Feature Article: Quick guide for determining the right amount of training in your TAS’s

RTOs must establish an ‘amount of training’ (AOT) for each qualification they deliver as required by Clause 1.2 in the SRTOs 2015.  These hours must be documented in your training and assessment strategies (TAS’s). ASQA is concerned with providers delivering sufficient training to support learners to gain the required competencies. Their regulatory approach in relation to course durations has been to advise RTOs to use the AQF ‘volume of learning’ (VOL) range as a basis to determine an appropriate AOT for the qualifications being delivered.

Identify your learner cohort characteristics:

You need to distinguish in your TAS’s the different types cohorts you are delivering to and identify their characteristics e.g. inexperienced or experienced learners. If your RTO intends to deliver to learners who are new to the industry area and/or who do not have any workplace experience, the AOT required that is described in the training and assessment strategy would closely match the timeframe listed with the AQF volume of learning. However, if you plan to deliver to a learner cohort that already has defined skills, knowledge and workplace experience appropriate to the industry, a shorter AOT may be sufficient to ensure that each learner has fully absorbed the required knowledge and has developed the skills required in a range of different contexts.

Identify your mode of delivery:

Your mode of delivery may influence the AOT you are providing, and the training and assessment being provided. The hours you allocate between supervised and unsupervised learning activities will depend on the delivery mode used. For delivery modes that incorporate asynchronous online or self-paced distance delivery you need to ensure you have documented in your TAS the support and assistance available to the learners while unsupervised by the trainer. This will ensure the justification you provide for a short AOT is valid. If you are a CRICOs provider delivering to an international student cohort you need to be mindful off using appropriate delivery modes that meet the requirements of the National Code 2018.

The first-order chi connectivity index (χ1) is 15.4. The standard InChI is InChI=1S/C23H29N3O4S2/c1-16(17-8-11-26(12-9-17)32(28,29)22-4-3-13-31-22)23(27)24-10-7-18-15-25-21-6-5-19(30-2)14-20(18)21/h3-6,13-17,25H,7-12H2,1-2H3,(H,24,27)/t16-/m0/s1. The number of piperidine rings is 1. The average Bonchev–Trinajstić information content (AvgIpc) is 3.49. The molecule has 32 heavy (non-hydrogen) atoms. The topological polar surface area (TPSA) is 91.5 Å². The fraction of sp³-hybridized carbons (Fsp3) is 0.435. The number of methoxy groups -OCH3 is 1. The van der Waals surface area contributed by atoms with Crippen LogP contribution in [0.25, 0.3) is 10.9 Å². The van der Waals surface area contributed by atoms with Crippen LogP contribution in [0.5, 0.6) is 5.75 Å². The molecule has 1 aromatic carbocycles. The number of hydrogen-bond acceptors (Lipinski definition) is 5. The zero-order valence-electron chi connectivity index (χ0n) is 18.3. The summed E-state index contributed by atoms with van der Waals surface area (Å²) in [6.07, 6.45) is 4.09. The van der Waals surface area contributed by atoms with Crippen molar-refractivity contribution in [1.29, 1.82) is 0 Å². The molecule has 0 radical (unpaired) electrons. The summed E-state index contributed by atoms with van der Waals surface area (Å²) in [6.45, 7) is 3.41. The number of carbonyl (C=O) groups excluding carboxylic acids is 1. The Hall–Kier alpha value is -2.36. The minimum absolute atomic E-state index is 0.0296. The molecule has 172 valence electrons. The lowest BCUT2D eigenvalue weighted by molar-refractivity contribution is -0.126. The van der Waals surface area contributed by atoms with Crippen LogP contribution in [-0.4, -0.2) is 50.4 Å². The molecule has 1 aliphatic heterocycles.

Provide a breakdown of amount of training hours:

The AOT essentially comprises the formal learning activities you provide to a learner. These formal activities can include classes, lectures, tutorials, online or self-paced study, as well as workplace learning. It’s important to note that it includes any learning activity directed by the trainer whether supervised or unsupervised. The VOL includes all teaching, learning and assessment activities that are required to be completed by the student to achieve the learning outcomes. The AOT is incorporated in the VOL. If your RTO is not delivering a full qualification, the AOT to be provided may be a proportion of the AQF volume of learning. This can be calculated by taking the minimum VOL hours for the qualification that the units of competency identified sit in and dividing it by the number of units in the qualification.  This will give you the VOL hours per unit. Make sure the AOT hours identified in your TAS correlate with the actual training hours documented in your schedules and timetables.

Provide justification for your short course duration: 

Where you have identified a course duration shorter than the minimum AQF benchmark range for the qualification you need to provide a rationale in your TAS for the reduction in time given. Your explanation needs to define why the hours identified are suitable for the specific learner cohort.  Your experienced learner cohort may have existing skills and knowledge and RPL and credits could be applicable therefore shortening the timeframe for training provided. You may also refer to ‘gap-training’ or accelerated learning reflective of the learner’s existing competencies. Where you have identified clustered learning and/or assessment in your TAS that can also provide a justification for a reduction in course duration/hours.

Other feature articles:

Key benefits of conducting regular quality checks of your training and assessment strategies and practices 

How to plan industry engagement activities effectively

Five steps to creating a compliant training and assessment strategy (TAS)






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